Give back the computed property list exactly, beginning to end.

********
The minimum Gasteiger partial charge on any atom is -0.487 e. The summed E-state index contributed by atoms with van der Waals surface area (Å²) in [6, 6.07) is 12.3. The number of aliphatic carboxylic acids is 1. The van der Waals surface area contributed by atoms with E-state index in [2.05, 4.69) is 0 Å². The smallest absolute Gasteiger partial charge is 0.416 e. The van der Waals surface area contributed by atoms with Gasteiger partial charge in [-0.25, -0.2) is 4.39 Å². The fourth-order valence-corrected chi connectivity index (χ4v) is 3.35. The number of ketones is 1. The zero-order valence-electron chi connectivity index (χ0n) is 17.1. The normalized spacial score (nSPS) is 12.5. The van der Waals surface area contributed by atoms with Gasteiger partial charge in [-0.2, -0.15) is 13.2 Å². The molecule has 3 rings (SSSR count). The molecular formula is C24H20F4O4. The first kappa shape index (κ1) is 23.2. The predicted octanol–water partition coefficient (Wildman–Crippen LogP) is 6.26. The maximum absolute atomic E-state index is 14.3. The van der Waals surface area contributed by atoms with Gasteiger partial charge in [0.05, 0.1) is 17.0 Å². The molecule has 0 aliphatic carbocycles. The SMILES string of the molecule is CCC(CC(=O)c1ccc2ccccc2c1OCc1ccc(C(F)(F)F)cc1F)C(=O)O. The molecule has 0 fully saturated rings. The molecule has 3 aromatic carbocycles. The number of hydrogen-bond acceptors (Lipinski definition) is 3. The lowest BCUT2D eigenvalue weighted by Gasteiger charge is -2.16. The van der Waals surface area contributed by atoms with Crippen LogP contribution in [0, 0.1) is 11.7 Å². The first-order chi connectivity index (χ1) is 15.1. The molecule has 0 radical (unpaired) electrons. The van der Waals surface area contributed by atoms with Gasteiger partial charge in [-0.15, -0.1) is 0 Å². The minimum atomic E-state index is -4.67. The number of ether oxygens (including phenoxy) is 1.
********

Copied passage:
The minimum Gasteiger partial charge on any atom is -0.487 e. The summed E-state index contributed by atoms with van der Waals surface area (Å²) in [6, 6.07) is 12.3. The number of aliphatic carboxylic acids is 1. The van der Waals surface area contributed by atoms with E-state index in [2.05, 4.69) is 0 Å². The smallest absolute Gasteiger partial charge is 0.416 e. The van der Waals surface area contributed by atoms with Gasteiger partial charge in [-0.25, -0.2) is 4.39 Å². The fourth-order valence-corrected chi connectivity index (χ4v) is 3.35. The number of ketones is 1. The zero-order valence-electron chi connectivity index (χ0n) is 17.1. The normalized spacial score (nSPS) is 12.5. The van der Waals surface area contributed by atoms with Gasteiger partial charge in [-0.2, -0.15) is 13.2 Å². The molecule has 3 rings (SSSR count). The molecular formula is C24H20F4O4. The first kappa shape index (κ1) is 23.2. The predicted octanol–water partition coefficient (Wildman–Crippen LogP) is 6.26. The maximum absolute atomic E-state index is 14.3. The van der Waals surface area contributed by atoms with Gasteiger partial charge in [0.05, 0.1) is 17.0 Å². The molecule has 0 aliphatic carbocycles. The SMILES string of the molecule is CCC(CC(=O)c1ccc2ccccc2c1OCc1ccc(C(F)(F)F)cc1F)C(=O)O. The molecule has 0 fully saturated rings. The molecule has 3 aromatic carbocycles. The number of hydrogen-bond acceptors (Lipinski definition) is 3. The lowest BCUT2D eigenvalue weighted by Gasteiger charge is -2.16. The van der Waals surface area contributed by atoms with Crippen LogP contribution in [0, 0.1) is 11.7 Å². The first-order chi connectivity index (χ1) is 15.1. The molecule has 0 radical (unpaired) electrons. The van der Waals surface area contributed by atoms with Gasteiger partial charge in [-0.15, -0.1) is 0 Å². The minimum atomic E-state index is -4.67. The number of ether oxygens (including phenoxy) is 1.